When we got back to the village it was time to hand out shoes. I was told that if this was your first time in Pusir you were tasked with helping with the shoes. As soon as word got out that there were new shoes, 3 dozen women showed up carrying babies and all of the kids began lining up. The actual distribution was chaos. I did not participate personally but Dwayne did and he said that people were pushing their way into the room where the shoes were, regardless of Alberto's attempts to make it as orderly as possible. The shoe distribution took about an hour and not everyone received shoes but Danny said they would try and get shoes to them the next trip.
The day ended with dancing. We all reconvened in the schoolyard and some of the teenage girls did a dance routine to a CD that was playing what
View of Pusir from the trail to the mountain base
sounded like a mix of Spanish and African music. They eventually began pulling us up with them and some of the dancing was pretty provocative. Apparently they had not heard that white people can't dance but they did their best not to laugh....at first. By the time I got up there they were pointing at my feet and laughing. Several of the elder men were in attendance as well as most of the younger children. When the dancing was finished we were thanked for being there. Danny got up and said he wanted to thank them for letting us into their community.
It took about another half hour to get everything packed onto the bus and say goodbye. The kids kept asking me for my gloves, or my hat, or to have their picture taken. the kids liked having their pictures taken. As soon as the picture was snapped they would run around behind me to look at it. I had to adjust my exposure so I learned to say quickly "Una momento" (one minute / just a second / wait) or "una mas" (one more) so they would stay posed.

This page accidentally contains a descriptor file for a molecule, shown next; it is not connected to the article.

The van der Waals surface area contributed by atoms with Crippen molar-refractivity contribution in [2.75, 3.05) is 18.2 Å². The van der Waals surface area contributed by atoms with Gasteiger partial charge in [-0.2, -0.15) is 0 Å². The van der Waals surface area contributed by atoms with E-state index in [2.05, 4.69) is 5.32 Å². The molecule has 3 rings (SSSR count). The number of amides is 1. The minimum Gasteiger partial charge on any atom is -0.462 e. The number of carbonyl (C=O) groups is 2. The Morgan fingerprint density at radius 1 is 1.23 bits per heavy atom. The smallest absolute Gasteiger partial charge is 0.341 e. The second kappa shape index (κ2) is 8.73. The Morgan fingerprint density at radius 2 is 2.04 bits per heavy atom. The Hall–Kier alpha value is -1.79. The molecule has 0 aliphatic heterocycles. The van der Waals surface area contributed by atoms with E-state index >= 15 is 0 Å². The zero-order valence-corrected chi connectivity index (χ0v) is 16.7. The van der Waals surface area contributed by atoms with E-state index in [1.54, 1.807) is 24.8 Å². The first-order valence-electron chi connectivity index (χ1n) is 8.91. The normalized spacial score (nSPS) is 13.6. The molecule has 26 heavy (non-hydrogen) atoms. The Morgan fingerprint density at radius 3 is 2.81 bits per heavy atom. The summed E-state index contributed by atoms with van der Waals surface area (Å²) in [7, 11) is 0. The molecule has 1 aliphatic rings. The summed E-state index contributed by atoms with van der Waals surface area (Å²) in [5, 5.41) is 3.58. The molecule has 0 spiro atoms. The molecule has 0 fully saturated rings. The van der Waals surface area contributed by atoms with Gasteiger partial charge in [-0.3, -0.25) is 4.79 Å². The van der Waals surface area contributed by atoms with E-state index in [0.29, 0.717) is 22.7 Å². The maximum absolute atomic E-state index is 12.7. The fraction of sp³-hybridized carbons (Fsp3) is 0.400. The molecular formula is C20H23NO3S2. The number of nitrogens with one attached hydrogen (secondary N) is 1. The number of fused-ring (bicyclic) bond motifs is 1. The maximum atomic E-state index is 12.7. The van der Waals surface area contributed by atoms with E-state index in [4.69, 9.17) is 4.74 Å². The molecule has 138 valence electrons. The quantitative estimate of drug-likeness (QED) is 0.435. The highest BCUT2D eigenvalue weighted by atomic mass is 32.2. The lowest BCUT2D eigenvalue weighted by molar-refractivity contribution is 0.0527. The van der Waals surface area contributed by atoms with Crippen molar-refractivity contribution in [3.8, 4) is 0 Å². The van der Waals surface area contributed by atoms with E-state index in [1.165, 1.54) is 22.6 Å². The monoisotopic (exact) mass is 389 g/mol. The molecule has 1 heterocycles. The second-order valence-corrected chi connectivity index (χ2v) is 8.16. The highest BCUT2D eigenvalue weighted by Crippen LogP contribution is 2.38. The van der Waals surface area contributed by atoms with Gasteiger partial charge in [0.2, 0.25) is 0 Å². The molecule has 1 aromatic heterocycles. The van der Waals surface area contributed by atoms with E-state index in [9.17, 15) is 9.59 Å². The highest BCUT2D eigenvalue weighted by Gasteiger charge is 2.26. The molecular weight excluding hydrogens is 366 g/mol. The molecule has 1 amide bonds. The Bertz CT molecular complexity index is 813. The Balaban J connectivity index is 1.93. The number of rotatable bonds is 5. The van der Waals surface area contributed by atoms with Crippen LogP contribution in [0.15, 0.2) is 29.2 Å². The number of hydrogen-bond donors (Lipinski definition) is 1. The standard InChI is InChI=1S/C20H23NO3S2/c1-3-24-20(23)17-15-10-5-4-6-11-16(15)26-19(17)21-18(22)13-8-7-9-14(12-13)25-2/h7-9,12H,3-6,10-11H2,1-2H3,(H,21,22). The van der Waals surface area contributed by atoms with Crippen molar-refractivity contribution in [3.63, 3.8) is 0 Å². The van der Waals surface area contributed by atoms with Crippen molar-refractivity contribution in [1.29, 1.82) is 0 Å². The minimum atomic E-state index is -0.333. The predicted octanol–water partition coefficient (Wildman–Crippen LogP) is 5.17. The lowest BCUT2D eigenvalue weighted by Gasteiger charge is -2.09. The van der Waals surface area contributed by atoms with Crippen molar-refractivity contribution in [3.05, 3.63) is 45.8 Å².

We drove Diego back to Juncal and
This is how water is directed to the village. This seemed to be one of the main water reservoirs near the base of the mountain. Is is also apparently used for washing clothes.
before he got off the bus he also thanked us and said "Ciao" before heading off. I am hoping to see that guy again. I plan on bringing him a stack of books next time.
That night I finally got to sit down and talk with Fernando one on one. I wanted to pick his brain about Ecuador, Pusir, and his views on the history and politics of the country. We met up in the courtyard of the hacienda and once again he was passing out shots of Norteno. We talked about hat he envisioned for Pusir and how to accomplish some of his goals. Throughout our conversation I was able to get a better idea of the history of Pusir and how the people had arrived there. When we were finished I had discovered that the development goals that he and Danny had were very achievable. They would like to build a hacienda near Pusir in order to diversify the economy and allow the people to learn skills such as how to run a business and carpentry. The idea is to build the hacienda using local human capital and goods from the Chota Valley. Fernando said that there
were no political obstacles because he knew the main players at the local and provincial level. It was more a matter of raising the funds, which he estimated around $150,000 - $200, 000. Danny flet it was probably closer to $2,000,000. Either way it will be relatively cheaply to develop a tourist industry in the Chota Valley.